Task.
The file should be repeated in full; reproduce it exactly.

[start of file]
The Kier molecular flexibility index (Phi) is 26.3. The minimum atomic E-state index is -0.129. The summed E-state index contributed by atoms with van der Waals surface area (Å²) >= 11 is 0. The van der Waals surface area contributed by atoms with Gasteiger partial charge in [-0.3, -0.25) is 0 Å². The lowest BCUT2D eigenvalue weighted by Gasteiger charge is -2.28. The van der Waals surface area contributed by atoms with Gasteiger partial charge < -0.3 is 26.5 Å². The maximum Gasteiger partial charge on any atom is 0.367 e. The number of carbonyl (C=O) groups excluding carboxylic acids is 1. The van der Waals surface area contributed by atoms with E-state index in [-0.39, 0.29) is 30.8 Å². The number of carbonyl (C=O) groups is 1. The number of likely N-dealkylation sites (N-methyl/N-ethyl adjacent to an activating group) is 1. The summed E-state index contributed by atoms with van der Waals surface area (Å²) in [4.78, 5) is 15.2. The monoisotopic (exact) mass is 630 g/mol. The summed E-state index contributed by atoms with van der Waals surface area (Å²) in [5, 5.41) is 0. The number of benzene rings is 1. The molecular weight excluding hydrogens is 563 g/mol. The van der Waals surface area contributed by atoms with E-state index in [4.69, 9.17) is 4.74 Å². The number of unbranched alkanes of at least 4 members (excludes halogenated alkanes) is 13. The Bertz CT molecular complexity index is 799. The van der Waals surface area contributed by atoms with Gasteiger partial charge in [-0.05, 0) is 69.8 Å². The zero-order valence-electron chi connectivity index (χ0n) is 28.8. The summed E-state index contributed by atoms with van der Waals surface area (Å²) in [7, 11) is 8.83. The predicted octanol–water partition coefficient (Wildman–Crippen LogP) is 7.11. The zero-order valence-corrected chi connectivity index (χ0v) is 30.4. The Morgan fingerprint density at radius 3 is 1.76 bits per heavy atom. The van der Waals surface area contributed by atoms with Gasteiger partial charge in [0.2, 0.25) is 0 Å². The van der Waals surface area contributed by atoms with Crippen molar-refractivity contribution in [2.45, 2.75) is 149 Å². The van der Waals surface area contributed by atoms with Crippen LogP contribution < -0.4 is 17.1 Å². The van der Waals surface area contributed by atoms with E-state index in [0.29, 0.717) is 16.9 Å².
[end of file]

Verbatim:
The Kier molecular flexibility index (Phi) is 26.3. The minimum atomic E-state index is -0.129. The summed E-state index contributed by atoms with van der Waals surface area (Å²) >= 11 is 0. The van der Waals surface area contributed by atoms with Gasteiger partial charge in [-0.3, -0.25) is 0 Å². The lowest BCUT2D eigenvalue weighted by Gasteiger charge is -2.28. The van der Waals surface area contributed by atoms with Gasteiger partial charge < -0.3 is 26.5 Å². The maximum Gasteiger partial charge on any atom is 0.367 e. The number of carbonyl (C=O) groups excluding carboxylic acids is 1. The van der Waals surface area contributed by atoms with E-state index in [-0.39, 0.29) is 30.8 Å². The number of carbonyl (C=O) groups is 1. The number of likely N-dealkylation sites (N-methyl/N-ethyl adjacent to an activating group) is 1. The summed E-state index contributed by atoms with van der Waals surface area (Å²) in [4.78, 5) is 15.2. The monoisotopic (exact) mass is 630 g/mol. The summed E-state index contributed by atoms with van der Waals surface area (Å²) in [5, 5.41) is 0. The number of benzene rings is 1. The molecular weight excluding hydrogens is 563 g/mol. The van der Waals surface area contributed by atoms with E-state index in [4.69, 9.17) is 4.74 Å². The number of unbranched alkanes of at least 4 members (excludes halogenated alkanes) is 13. The Bertz CT molecular complexity index is 799. The van der Waals surface area contributed by atoms with Gasteiger partial charge in [-0.05, 0) is 69.8 Å². The zero-order valence-electron chi connectivity index (χ0n) is 28.8. The summed E-state index contributed by atoms with van der Waals surface area (Å²) in [7, 11) is 8.83. The predicted octanol–water partition coefficient (Wildman–Crippen LogP) is 7.11. The zero-order valence-corrected chi connectivity index (χ0v) is 30.4. The Morgan fingerprint density at radius 3 is 1.76 bits per heavy atom. The van der Waals surface area contributed by atoms with Gasteiger partial charge in [0.2, 0.25) is 0 Å². The van der Waals surface area contributed by atoms with Crippen molar-refractivity contribution in [2.45, 2.75) is 149 Å². The van der Waals surface area contributed by atoms with Crippen LogP contribution < -0.4 is 17.1 Å². The van der Waals surface area contributed by atoms with E-state index in [0.29, 0.717) is 16.9 Å².